On the ferry, Allen Heuth, a New Jersey sportsman who with Frank and Charles Baker had donated the land for the memorial, keeled over and died of a heart attack while talking to the Secretary of War Davis.

Building the Memorial

A great pylon of granite was selected as the winning design for the memorial. Robert P. Rodgers and Alfred E. Poor, New York architects, were the winning architects.

In selecting the design the commission of Fine Arts and the Joint Congressional commission stated that it was “not only the most original and impressive as seen from land, but would also be extremely effective as seen from the air. It strongly manifests the dominant motive suggested in the program, namely, a memorial to the birth of human flight.”

The job of building the memorial consisting of a great pylon of granite was assigned to the Army Quartermaster Corps. In charge was Captain John A. Gilman, who had just completed building the Tomb of the Unknown Soldier in Arlington Cemetery. The work on the memorial started in 1929.

The job presented a major engineering challenge. Big Kill Devil Hill was a 90-foot high, shifting sand dune that had to be stabilized. It was estimated that it had moved some 400 to 600 feet since the first flight in 1903.

Gilman began by fencing off the dune to keep out the cattle and pigs. Then, he spread two inches of mulch extending 300 feet up the hill. Next, he planted a hardy mixture of imported grass. Once that took root, he extended it up the rest of the slope.

Along with the grass, a cactus known as Prickly Pear was added. It hugs the ground and grows to the size of a pear. It may have been an effective ground cover but its up to inch long needles can be a pain to walkers. During the ensuing years it has spread throughout the park.

It took about a year for the vegetation to stabilize the hill. Work on constructing the monument itself began in February 1931.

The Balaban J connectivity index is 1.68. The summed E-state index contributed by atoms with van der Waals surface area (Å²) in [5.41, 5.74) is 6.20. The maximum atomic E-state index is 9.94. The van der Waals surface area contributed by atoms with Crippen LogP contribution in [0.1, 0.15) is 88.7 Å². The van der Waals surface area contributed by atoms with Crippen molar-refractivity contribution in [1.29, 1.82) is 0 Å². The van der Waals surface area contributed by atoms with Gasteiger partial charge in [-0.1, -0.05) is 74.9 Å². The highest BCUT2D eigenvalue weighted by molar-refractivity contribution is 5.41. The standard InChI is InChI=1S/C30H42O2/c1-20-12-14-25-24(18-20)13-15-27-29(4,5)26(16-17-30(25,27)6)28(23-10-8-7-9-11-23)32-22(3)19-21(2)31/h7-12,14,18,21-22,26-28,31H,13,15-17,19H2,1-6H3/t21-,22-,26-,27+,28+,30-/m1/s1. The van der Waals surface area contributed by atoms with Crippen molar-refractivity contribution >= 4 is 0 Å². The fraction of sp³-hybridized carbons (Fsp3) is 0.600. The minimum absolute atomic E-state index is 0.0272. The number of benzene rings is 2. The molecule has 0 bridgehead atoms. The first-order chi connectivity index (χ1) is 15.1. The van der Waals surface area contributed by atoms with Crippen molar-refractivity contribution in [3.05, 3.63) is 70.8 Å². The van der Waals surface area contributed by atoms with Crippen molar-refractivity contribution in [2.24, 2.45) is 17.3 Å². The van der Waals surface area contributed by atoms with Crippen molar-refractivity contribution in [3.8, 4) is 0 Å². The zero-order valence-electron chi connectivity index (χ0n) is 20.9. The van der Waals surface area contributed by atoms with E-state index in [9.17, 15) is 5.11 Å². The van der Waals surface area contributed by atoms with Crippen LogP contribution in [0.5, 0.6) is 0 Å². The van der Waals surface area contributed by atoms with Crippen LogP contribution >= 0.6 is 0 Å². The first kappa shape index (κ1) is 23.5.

Foundations were sunk 35 feet into the hill. The base on top of the hill consisted of a five-pointed star. Above the star rose a 60-foot high triangular pylon, making the total height of the memorial 151-feet measured from sea level. Marble from Salisbury and Mount Airy, NC were used in the construction.


On November 19, 1932, Kill Devil Hills Monument was dedicated. (On December 1, 1953 it was renamed the Wright Brothers National Memorial)

Unlike the trip for the cornerstone laying in 1928, this time the trip for the participants was much easier. The roads to Kitty Hawk were paved and there was a new bridge, appropriately named the Wright Memorial Bridge, connecting the Outer Banks with the Currituck Peninsula.

The weather, however, was another story. A heavy downpour of rain drenched a weather reduced crowd of attendees. A make shift canvas covering stretched over the speaker’s platform as a shelter was torn away by the wind.

The airship Akron was turned away. Airplanes based at the army’s Langley Field were unable to take off, but a Navy biplane and two Coast Guard seaplanes were able to fly over the celebration and dip their wings in salute.

An address by Congressman Warren was cut short. A letter from President Hoover was read by Secretary of War, Patrick Hurley and then handed to Orville, who said a simple “thank you” and placed it in his pocket. The assembled group was not aware that President Hoover thought it was absurd to build the memorial at Kitty Hawk.